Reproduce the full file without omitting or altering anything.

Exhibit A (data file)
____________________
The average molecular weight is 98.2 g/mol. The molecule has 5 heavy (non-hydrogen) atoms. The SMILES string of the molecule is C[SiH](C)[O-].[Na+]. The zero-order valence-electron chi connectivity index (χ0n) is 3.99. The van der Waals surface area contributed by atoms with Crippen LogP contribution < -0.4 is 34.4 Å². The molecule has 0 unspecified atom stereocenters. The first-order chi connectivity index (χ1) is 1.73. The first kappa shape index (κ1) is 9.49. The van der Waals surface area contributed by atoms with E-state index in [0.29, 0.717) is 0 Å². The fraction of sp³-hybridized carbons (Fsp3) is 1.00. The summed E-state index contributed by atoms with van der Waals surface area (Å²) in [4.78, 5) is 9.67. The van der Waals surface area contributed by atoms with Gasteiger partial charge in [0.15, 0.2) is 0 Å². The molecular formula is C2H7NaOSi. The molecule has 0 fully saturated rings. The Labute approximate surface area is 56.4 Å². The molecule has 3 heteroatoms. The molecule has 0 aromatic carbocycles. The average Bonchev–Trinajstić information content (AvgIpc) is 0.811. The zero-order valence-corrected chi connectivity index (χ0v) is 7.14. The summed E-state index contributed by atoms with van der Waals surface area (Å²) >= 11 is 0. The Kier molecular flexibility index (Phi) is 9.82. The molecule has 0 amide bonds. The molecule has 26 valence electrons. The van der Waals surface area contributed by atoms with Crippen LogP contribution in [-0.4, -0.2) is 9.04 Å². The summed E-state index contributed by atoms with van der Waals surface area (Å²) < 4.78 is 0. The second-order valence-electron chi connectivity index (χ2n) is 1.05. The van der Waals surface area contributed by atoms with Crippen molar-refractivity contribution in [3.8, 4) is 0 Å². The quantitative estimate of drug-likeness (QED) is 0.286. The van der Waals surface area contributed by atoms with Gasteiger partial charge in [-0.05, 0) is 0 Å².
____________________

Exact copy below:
The average molecular weight is 98.2 g/mol. The molecule has 5 heavy (non-hydrogen) atoms. The SMILES string of the molecule is C[SiH](C)[O-].[Na+]. The zero-order valence-electron chi connectivity index (χ0n) is 3.99. The van der Waals surface area contributed by atoms with Crippen LogP contribution < -0.4 is 34.4 Å². The molecule has 0 unspecified atom stereocenters. The first-order chi connectivity index (χ1) is 1.73. The first kappa shape index (κ1) is 9.49. The van der Waals surface area contributed by atoms with E-state index in [0.29, 0.717) is 0 Å². The fraction of sp³-hybridized carbons (Fsp3) is 1.00. The summed E-state index contributed by atoms with van der Waals surface area (Å²) in [4.78, 5) is 9.67. The van der Waals surface area contributed by atoms with Gasteiger partial charge in [0.15, 0.2) is 0 Å². The molecular formula is C2H7NaOSi. The molecule has 0 fully saturated rings. The Labute approximate surface area is 56.4 Å². The molecule has 3 heteroatoms. The molecule has 0 aromatic carbocycles. The average Bonchev–Trinajstić information content (AvgIpc) is 0.811. The zero-order valence-corrected chi connectivity index (χ0v) is 7.14. The summed E-state index contributed by atoms with van der Waals surface area (Å²) >= 11 is 0. The Kier molecular flexibility index (Phi) is 9.82. The molecule has 0 amide bonds. The molecule has 26 valence electrons. The van der Waals surface area contributed by atoms with Crippen LogP contribution in [-0.4, -0.2) is 9.04 Å². The summed E-state index contributed by atoms with van der Waals surface area (Å²) < 4.78 is 0. The second-order valence-electron chi connectivity index (χ2n) is 1.05. The van der Waals surface area contributed by atoms with Crippen molar-refractivity contribution in [3.8, 4) is 0 Å². The quantitative estimate of drug-likeness (QED) is 0.286. The van der Waals surface area contributed by atoms with Gasteiger partial charge in [-0.05, 0) is 0 Å².